Why Kim Kardashian’s Skims is making a splash with investors and the shapewear market

Kim Kardashian
Kim Kardashian at a Skims pop-up shop in New York City last year.
(Kevin Mazur / Getty Images for Skims)
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Kim Kardashian was already a successful celebrity businesswoman when she launched Skims five years ago.

But more often than not, she simply had attached her name to a string of existing companies: QuickTrim supplements, Carl’s Jr. salads, Skechers Shape-Ups, Sugar Factory confections, Midori liqueur, Silly Bandz bracelets, Beach Bunny swimwear, and so on.

“We did every product that you could imagine — from cupcake endorsements to a diet pill at the same time, to sneakers or things that I didn’t know enough about for them to be super-authentic to me,” the reality television star told The Times in 2019. “Like it all made sense a little bit, but it wasn’t my own brand.”


Skims, Kardashian’s homegrown apparel company built upon her famous curves and her love of body-cinching shapewear, was on brand — and, finally, her brand.

Kim Kardashian at a Skims pop-up
Kim Kardashian at a Skims pop-up at the Grove in 2021. The company pulled in nearly $1 billion in net sales last year and will open its first physical stores soon.

Its first years were marked by explosive growth. The start-up is now a retail juggernaut with around $1 billion in net sales and Kardashian has become a savvy entrepreneur with an eye for spotting and setting trends. Skims has made a huge dent in the shapewear market previously dominated by Spanx while adding several new categories to its merchandise mix.

This year Skims is aggressively moving into its next phase, one that will see the Hollywood company enter the competitive bricks-and-mortar space for the first time.

Underscoring Skims’ growth is the heightened interest the retailer is drawing from investors. Last year it raised $330 million in venture capital funding, ranking it second among companies in the greater L.A. area and the only retail brand in the top 10, according to a recent analysis by CB Insights.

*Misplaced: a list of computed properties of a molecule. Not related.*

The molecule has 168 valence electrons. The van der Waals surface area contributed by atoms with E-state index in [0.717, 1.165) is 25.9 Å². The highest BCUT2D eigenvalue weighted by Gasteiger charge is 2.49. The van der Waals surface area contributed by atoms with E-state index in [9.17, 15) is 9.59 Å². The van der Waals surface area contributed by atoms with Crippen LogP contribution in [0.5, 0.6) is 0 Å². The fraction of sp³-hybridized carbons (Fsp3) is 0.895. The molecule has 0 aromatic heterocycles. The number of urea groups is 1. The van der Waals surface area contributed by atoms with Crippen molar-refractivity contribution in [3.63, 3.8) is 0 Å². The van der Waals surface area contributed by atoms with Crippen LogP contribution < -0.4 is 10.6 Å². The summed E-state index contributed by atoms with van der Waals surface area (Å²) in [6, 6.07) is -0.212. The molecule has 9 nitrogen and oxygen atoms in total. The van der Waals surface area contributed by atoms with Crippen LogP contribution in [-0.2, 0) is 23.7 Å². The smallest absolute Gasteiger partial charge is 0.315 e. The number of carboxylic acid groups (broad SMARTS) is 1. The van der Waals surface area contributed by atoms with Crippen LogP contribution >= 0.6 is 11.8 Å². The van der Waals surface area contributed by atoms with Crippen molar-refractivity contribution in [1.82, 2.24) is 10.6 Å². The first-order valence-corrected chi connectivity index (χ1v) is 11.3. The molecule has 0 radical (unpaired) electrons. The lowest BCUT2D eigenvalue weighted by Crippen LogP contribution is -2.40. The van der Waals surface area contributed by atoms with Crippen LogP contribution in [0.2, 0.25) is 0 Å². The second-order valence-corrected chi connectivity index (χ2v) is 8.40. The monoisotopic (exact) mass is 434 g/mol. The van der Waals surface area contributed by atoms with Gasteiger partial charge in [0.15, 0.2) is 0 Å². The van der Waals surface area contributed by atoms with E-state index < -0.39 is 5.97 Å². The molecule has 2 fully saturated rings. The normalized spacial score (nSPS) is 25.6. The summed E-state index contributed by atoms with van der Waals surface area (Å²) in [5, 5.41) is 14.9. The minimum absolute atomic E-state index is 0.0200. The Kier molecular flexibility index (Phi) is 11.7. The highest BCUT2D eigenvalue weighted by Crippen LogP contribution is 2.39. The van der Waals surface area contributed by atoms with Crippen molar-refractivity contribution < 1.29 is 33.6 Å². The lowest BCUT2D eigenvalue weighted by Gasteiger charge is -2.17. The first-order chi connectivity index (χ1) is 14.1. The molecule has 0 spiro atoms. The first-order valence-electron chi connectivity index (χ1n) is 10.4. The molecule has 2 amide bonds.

That influx of cash was particularly notable given the tough investment climate locally: The region saw a steep decline in venture capital funding from 2021 to 2023, when the amount of investment dollars fell 74%, the analytics firm said.


Co-founded by Kardashian, who is chief creative officer, and Jens Grede, the company’s chief executive, Skims pulled in nearly $1 billion in net sales last year, according to Bloomberg, roughly double its 2022 total.

Kim Kardashian, center, in a Skims ad campaign starring Candice Swanepoel, Tyra Banks, Heidi Klum and Alessandra Ambrosio.
Kim Kardashian, center, in a Skims ad campaign starring Candice Swanepoel, Tyra Banks, Heidi Klum and Alessandra Ambrosio.
(Courtesy of Skims)

The company is reportedly eyeing an initial public offering this year. Kardashian and Grede declined to comment.

What began as a collection of undergarments designed to give women a more flattering, contoured silhouette has swelled into a comprehensive apparel giant: There’s underwear, bras, swimwear, dresses, tees and tanks, loungewear and pajamas. Inclusive sexy-meets-cozy clothing is the hook, with merchandise available in a wide range of sizes and skin tones.